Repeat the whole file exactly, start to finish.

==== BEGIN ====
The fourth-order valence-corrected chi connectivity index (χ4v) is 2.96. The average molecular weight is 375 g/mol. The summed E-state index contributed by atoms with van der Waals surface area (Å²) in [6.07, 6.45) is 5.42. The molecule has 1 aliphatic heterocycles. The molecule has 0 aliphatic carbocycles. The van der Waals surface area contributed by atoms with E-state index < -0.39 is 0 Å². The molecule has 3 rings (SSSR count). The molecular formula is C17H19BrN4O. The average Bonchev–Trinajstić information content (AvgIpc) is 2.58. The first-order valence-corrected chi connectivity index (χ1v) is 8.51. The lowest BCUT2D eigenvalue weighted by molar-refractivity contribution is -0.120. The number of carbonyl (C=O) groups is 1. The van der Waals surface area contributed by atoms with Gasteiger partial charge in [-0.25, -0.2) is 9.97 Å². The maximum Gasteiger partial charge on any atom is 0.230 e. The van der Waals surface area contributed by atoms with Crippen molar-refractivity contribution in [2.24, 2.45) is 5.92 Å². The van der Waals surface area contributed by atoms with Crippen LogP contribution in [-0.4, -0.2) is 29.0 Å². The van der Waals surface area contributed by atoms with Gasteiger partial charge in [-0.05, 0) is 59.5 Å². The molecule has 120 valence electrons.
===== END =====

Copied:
The fourth-order valence-corrected chi connectivity index (χ4v) is 2.96. The average molecular weight is 375 g/mol. The summed E-state index contributed by atoms with van der Waals surface area (Å²) in [6.07, 6.45) is 5.42. The molecule has 1 aliphatic heterocycles. The molecule has 0 aliphatic carbocycles. The van der Waals surface area contributed by atoms with E-state index < -0.39 is 0 Å². The molecule has 3 rings (SSSR count). The molecular formula is C17H19BrN4O. The average Bonchev–Trinajstić information content (AvgIpc) is 2.58. The first-order valence-corrected chi connectivity index (χ1v) is 8.51. The lowest BCUT2D eigenvalue weighted by molar-refractivity contribution is -0.120. The number of carbonyl (C=O) groups is 1. The van der Waals surface area contributed by atoms with Gasteiger partial charge in [-0.25, -0.2) is 9.97 Å². The maximum Gasteiger partial charge on any atom is 0.230 e. The van der Waals surface area contributed by atoms with Crippen molar-refractivity contribution in [2.24, 2.45) is 5.92 Å². The van der Waals surface area contributed by atoms with Crippen LogP contribution in [-0.4, -0.2) is 29.0 Å². The van der Waals surface area contributed by atoms with Gasteiger partial charge in [-0.05, 0) is 59.5 Å². The molecule has 120 valence electrons.